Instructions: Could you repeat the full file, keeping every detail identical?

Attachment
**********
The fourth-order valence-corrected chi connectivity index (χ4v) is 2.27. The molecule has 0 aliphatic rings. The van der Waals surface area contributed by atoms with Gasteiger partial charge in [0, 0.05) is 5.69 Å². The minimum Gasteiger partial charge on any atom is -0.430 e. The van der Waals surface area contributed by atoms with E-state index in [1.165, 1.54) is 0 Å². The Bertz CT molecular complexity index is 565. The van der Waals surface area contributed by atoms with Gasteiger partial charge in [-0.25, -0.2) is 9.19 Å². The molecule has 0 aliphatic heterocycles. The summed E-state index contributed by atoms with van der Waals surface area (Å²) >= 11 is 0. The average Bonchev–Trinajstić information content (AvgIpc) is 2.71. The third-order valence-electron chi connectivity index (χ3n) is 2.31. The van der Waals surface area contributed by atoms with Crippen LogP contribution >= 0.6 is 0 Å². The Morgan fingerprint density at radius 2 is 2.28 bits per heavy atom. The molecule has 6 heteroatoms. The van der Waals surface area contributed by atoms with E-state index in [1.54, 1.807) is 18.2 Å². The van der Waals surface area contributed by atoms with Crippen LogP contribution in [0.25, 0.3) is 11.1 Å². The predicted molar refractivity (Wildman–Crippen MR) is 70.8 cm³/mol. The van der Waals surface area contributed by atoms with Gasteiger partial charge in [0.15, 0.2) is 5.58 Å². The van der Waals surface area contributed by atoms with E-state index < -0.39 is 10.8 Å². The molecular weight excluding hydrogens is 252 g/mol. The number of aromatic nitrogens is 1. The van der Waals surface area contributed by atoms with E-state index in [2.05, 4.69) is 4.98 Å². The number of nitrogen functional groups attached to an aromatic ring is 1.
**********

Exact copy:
The fourth-order valence-corrected chi connectivity index (χ4v) is 2.27. The molecule has 0 aliphatic rings. The van der Waals surface area contributed by atoms with Gasteiger partial charge in [0, 0.05) is 5.69 Å². The minimum Gasteiger partial charge on any atom is -0.430 e. The van der Waals surface area contributed by atoms with E-state index in [1.165, 1.54) is 0 Å². The Bertz CT molecular complexity index is 565. The van der Waals surface area contributed by atoms with Gasteiger partial charge in [-0.25, -0.2) is 9.19 Å². The molecule has 0 aliphatic heterocycles. The summed E-state index contributed by atoms with van der Waals surface area (Å²) >= 11 is 0. The average Bonchev–Trinajstić information content (AvgIpc) is 2.71. The third-order valence-electron chi connectivity index (χ3n) is 2.31. The van der Waals surface area contributed by atoms with Crippen LogP contribution >= 0.6 is 0 Å². The Morgan fingerprint density at radius 2 is 2.28 bits per heavy atom. The molecule has 6 heteroatoms. The van der Waals surface area contributed by atoms with E-state index in [1.54, 1.807) is 18.2 Å². The van der Waals surface area contributed by atoms with Crippen LogP contribution in [0.25, 0.3) is 11.1 Å². The predicted molar refractivity (Wildman–Crippen MR) is 70.8 cm³/mol. The van der Waals surface area contributed by atoms with Gasteiger partial charge in [0.15, 0.2) is 5.58 Å². The van der Waals surface area contributed by atoms with E-state index < -0.39 is 10.8 Å². The molecular weight excluding hydrogens is 252 g/mol. The number of aromatic nitrogens is 1. The van der Waals surface area contributed by atoms with E-state index in [2.05, 4.69) is 4.98 Å². The number of nitrogen functional groups attached to an aromatic ring is 1.